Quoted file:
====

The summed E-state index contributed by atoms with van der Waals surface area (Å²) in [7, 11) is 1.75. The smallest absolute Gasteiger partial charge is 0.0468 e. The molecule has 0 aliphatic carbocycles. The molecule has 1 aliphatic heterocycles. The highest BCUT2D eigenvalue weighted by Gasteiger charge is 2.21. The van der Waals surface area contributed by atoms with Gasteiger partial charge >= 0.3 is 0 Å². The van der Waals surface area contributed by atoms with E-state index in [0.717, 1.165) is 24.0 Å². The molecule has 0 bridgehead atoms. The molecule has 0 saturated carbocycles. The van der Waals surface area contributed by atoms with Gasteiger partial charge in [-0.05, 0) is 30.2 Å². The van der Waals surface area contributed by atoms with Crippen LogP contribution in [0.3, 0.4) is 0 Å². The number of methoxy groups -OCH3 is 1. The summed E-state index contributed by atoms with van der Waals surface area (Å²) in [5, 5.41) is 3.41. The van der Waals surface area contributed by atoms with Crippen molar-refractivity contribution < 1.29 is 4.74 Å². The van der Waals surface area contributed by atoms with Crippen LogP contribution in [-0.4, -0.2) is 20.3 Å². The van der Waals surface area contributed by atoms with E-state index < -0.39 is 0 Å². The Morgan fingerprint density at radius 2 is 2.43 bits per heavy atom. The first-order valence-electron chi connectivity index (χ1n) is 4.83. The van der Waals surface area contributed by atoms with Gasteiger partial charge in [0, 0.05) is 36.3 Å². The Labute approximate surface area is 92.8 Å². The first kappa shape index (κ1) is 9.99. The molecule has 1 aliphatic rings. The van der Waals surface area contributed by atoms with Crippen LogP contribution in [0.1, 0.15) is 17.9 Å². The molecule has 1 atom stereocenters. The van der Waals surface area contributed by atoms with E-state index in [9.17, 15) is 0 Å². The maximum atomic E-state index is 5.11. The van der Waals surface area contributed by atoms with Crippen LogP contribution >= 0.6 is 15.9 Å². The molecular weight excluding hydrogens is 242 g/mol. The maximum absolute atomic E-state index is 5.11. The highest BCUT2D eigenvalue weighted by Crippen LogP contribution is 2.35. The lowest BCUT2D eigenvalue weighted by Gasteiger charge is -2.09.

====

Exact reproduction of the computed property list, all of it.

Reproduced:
The summed E-state index contributed by atoms with van der Waals surface area (Å²) in [7, 11) is 1.75. The smallest absolute Gasteiger partial charge is 0.0468 e. The molecule has 0 aliphatic carbocycles. The molecule has 1 aliphatic heterocycles. The highest BCUT2D eigenvalue weighted by Gasteiger charge is 2.21. The van der Waals surface area contributed by atoms with Gasteiger partial charge >= 0.3 is 0 Å². The van der Waals surface area contributed by atoms with E-state index in [0.717, 1.165) is 24.0 Å². The molecule has 0 bridgehead atoms. The molecule has 0 saturated carbocycles. The van der Waals surface area contributed by atoms with Gasteiger partial charge in [-0.05, 0) is 30.2 Å². The van der Waals surface area contributed by atoms with Crippen LogP contribution in [0.3, 0.4) is 0 Å². The number of methoxy groups -OCH3 is 1. The summed E-state index contributed by atoms with van der Waals surface area (Å²) in [5, 5.41) is 3.41. The van der Waals surface area contributed by atoms with Crippen molar-refractivity contribution < 1.29 is 4.74 Å². The van der Waals surface area contributed by atoms with Crippen LogP contribution in [-0.4, -0.2) is 20.3 Å². The van der Waals surface area contributed by atoms with E-state index < -0.39 is 0 Å². The Morgan fingerprint density at radius 2 is 2.43 bits per heavy atom. The first-order valence-electron chi connectivity index (χ1n) is 4.83. The van der Waals surface area contributed by atoms with Gasteiger partial charge in [0, 0.05) is 36.3 Å². The Labute approximate surface area is 92.8 Å². The first kappa shape index (κ1) is 9.99. The molecule has 1 aliphatic rings. The van der Waals surface area contributed by atoms with Crippen LogP contribution in [0.1, 0.15) is 17.9 Å². The molecule has 1 atom stereocenters. The van der Waals surface area contributed by atoms with E-state index in [9.17, 15) is 0 Å². The maximum atomic E-state index is 5.11. The van der Waals surface area contributed by atoms with Crippen LogP contribution >= 0.6 is 15.9 Å². The molecular weight excluding hydrogens is 242 g/mol. The maximum absolute atomic E-state index is 5.11. The highest BCUT2D eigenvalue weighted by Crippen LogP contribution is 2.35. The lowest BCUT2D eigenvalue weighted by Gasteiger charge is -2.09.